FDA approves Reblozyl to treat anemia among adults with lower-risk myelodysplastic syndrome
The FDA approved luspatercept-aamt to treat anemia among certain adults with lower-risk myelodysplastic syndrome.
The approval is the first in more than a decade for patients with myelodysplastic syndrome, according to a press release from the agent’s manufacturer.
It authorizes use of luspatercept-aamt (Reblozyl; Bristol-Myers Squibb, Acceleron) by adults with very low- to intermediate-risk myelodysplastic syndrome with ring sideroblasts or myelodysplastic/myeloproliferative neoplasm with ring sideroblasts and thrombocytosis who have anemia that failed an erythropoiesis stimulating agent and requires two or more red blood cell units over 8 weeks.
Luspatercept-aamt, a erythroid maturation agent, is not indicated as a substitute for red blood cell transfusions for patients who require immediate correction of anemia.
“In clinical trials, Reblozyl has shown to have significant benefit for the treatment of anemia in patients with myelodysplastic syndrome who have ring sideroblasts,” Guillermo Garcia-Manero, MD, professor and chief of the section of myelodysplastic syndrome in the department of leukemia at The University of Texas MD Anderson Cancer Center, said in the press release.
“Anemia is a serious consequence of myelodysplastic syndrome, requiring the majority of these patients to receive regular red blood cell transfusions, which can lead to additional complications, such as iron overload, transfusion site reactions and infections,” Garcia-Manero added. “In our current environment, we are reminded of the significant burden frequent blood transfusions can have on individuals and the health care system.”
The FDA previously approved luspatercept-aamt for treatment of anemia among adults with beta thalassemia who require red blood cell transfusions.
“[This] approval of Reblozyl is an important milestone for a majority of patients with myelodysplastic syndrome who have limited treatment options to address anemia associated with their disease,” Diane McDowell, MD, vice president of hematology global medical affairs with Bristol-Myers Squibb, said in the release.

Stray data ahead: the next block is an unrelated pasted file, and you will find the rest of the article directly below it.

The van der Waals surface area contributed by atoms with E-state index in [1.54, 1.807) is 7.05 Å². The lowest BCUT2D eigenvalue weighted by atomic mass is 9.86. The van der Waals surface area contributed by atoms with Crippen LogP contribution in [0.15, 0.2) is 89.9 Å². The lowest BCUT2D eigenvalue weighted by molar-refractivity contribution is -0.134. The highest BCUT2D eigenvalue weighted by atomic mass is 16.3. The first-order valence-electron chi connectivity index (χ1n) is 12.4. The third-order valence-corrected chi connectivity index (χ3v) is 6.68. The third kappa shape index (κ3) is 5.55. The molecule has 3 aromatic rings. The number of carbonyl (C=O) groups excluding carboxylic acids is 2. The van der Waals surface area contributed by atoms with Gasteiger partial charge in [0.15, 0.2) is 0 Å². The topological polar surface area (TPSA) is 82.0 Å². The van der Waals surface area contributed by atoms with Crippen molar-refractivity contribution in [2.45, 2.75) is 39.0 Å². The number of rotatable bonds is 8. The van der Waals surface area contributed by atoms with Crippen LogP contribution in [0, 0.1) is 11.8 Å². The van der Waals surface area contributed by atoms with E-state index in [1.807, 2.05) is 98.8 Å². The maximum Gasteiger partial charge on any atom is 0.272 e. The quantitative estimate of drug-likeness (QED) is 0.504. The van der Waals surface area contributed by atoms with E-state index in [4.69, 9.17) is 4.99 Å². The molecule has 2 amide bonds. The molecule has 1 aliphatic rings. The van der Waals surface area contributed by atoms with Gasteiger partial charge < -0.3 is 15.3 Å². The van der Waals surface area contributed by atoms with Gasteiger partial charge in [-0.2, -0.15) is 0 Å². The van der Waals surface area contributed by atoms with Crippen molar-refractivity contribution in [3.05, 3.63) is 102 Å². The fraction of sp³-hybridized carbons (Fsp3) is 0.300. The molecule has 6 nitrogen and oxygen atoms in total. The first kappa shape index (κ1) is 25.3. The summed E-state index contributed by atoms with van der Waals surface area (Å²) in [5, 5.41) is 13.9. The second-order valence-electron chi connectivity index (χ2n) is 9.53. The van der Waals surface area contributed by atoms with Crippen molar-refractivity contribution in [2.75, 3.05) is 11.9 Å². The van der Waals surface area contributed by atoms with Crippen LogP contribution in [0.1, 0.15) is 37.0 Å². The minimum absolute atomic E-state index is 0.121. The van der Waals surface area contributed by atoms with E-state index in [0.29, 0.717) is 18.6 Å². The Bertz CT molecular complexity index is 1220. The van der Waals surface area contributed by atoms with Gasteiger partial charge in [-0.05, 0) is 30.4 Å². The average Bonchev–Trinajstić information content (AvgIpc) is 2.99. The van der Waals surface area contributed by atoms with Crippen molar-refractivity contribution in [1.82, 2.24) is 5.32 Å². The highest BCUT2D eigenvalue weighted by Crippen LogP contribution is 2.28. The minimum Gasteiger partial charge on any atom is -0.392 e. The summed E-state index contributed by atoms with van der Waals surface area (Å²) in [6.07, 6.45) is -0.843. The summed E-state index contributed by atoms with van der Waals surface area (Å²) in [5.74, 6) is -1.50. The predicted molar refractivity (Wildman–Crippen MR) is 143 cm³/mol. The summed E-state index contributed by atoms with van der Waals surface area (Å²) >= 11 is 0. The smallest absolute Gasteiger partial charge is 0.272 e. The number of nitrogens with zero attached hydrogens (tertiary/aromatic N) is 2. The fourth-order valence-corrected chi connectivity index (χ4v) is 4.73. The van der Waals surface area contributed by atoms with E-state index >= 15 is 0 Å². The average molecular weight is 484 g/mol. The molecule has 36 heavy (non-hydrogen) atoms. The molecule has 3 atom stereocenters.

The FDA based the approval on results of the randomized phase 3 MEDALIST study, which evaluated the efficacy and safety of luspatercept-aamt for patients with very low-, low- and intermediate-risk myelodysplastic syndrome who had ring sideroblasts but did not have deletion 5q.
All patients were red blood cell transfusion-dependent and either were intolerant of or refractory to or had not received prior erythropoiesis-stimulating agent therapy and had received no prior treatment with disease-modifying agents.
A higher percentage of patients assigned luspatercept-aamt than placebo achieved independence from red blood cell transfusions for at least 8 weeks during the first 24 weeks of the trial, the study’s primary endpoint.
In addition, a significantly higher percentage of patients assigned luspatercept-aamt achieved at least 12 weeks of independence from transfusion within the first 24 weeks and first 48 weeks of the study.
A comparable percentage of patients assigned luspatercept-aamt and placebo experienced grade 3 or grade 4 treatment-emergent adverse events (42.5% vs. 44.7%). The most common all-grade adverse events included fatigue, musculoskeletal pain, dizziness, diarrhea, dyspnea, nausea, hypersensitivity reactions, headache and upper respiratory tract infection.